Revealed: Face of jailed fraudster who tried to pull off £1.9 million con
This is the face of a fraudster who has been jailed for five years after trying to con investment banks out of nearly £2 million.
Police have today released a picture of Christopher Peach, formerly of the Black Lion Hotel in Scotland Street, Ellesmere, who was sentenced at Shrewsbury Crown Court yesterday after pleading guilty of 18 counts of fraud by false representation and one count of money laundering.
The 51-year-old used deed poll to change his name to Christopher Hill in a bid to avoid his 10-year bankruptcy order being detected by banks.
He also submitted cheques for large amounts of money which he did not have. Before the investment firms had the chance to clear the cheques, he would take cash out of their accounts. Peach, now of Red Hill Lane, Wrexham, ultimately managed to get his hands on more than £240,000 through his scheme.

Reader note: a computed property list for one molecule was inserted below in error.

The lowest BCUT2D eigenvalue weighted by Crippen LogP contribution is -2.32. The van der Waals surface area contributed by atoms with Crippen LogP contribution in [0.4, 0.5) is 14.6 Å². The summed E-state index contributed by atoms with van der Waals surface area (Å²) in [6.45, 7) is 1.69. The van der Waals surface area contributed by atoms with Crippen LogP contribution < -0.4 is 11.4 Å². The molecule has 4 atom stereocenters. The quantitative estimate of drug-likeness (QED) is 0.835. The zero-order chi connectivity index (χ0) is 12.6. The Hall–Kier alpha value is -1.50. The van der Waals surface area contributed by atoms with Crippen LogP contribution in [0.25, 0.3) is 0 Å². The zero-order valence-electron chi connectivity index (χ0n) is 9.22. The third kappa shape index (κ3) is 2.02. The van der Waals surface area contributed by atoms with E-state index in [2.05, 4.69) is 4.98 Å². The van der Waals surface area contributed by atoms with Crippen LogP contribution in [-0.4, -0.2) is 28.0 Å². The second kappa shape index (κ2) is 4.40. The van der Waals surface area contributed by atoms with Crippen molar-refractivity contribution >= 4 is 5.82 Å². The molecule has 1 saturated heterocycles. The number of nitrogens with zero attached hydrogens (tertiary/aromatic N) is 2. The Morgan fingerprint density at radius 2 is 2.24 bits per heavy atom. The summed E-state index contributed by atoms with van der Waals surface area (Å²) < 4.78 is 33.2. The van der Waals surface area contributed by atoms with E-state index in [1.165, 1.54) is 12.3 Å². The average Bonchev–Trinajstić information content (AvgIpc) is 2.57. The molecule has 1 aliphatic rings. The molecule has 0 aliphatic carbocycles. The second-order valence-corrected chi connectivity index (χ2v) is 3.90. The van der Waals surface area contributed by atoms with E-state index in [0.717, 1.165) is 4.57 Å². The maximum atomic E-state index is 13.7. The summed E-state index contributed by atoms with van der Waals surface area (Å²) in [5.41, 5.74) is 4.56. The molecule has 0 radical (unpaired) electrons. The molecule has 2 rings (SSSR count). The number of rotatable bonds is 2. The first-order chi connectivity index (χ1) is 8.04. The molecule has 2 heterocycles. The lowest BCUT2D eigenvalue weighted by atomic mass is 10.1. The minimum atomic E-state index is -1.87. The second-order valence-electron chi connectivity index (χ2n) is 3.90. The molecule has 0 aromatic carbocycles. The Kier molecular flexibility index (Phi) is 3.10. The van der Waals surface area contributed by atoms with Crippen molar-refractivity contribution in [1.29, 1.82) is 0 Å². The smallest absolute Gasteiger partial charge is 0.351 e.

Detective Constable James Lees, from the Economic Crime Unit, said: “Peach is a prolific fraudster who committed a £1.9 million cheque fraud from businesses between October 2016 and November 2019. He showed no regard for the significant loss and impact he has had caused to his victims. We hope this case demonstrates to that those who commit fraud will be brought to justice."
The investigation began in 2018 following suspicions that Peach had fraudulently submitted high value cheques to multiple companies including stockbrokers, investment and money transfer firms from either closed accounts, or accounts with insufficient funds.
A West Mercia Police spokesperson said: "Peach would lie about the source of his funds as he claimed a ‘refund’ or carried out further transactions prior to the cheque being rejected.
"The money he frequently made was used to buy the hotel he managed in Shrewsbury, but the sale did not complete after the cheque he made to the solicitors bounced.
"Peach also lied about bankruptcy by changing his name, allowing a loophole with due diligent checks as he would continue to commit offences."
Anyone who thinks they may have been a victim of fraud or knows of someone who has can report it via the West Mercia police website reporting fraud, bribery or corruption.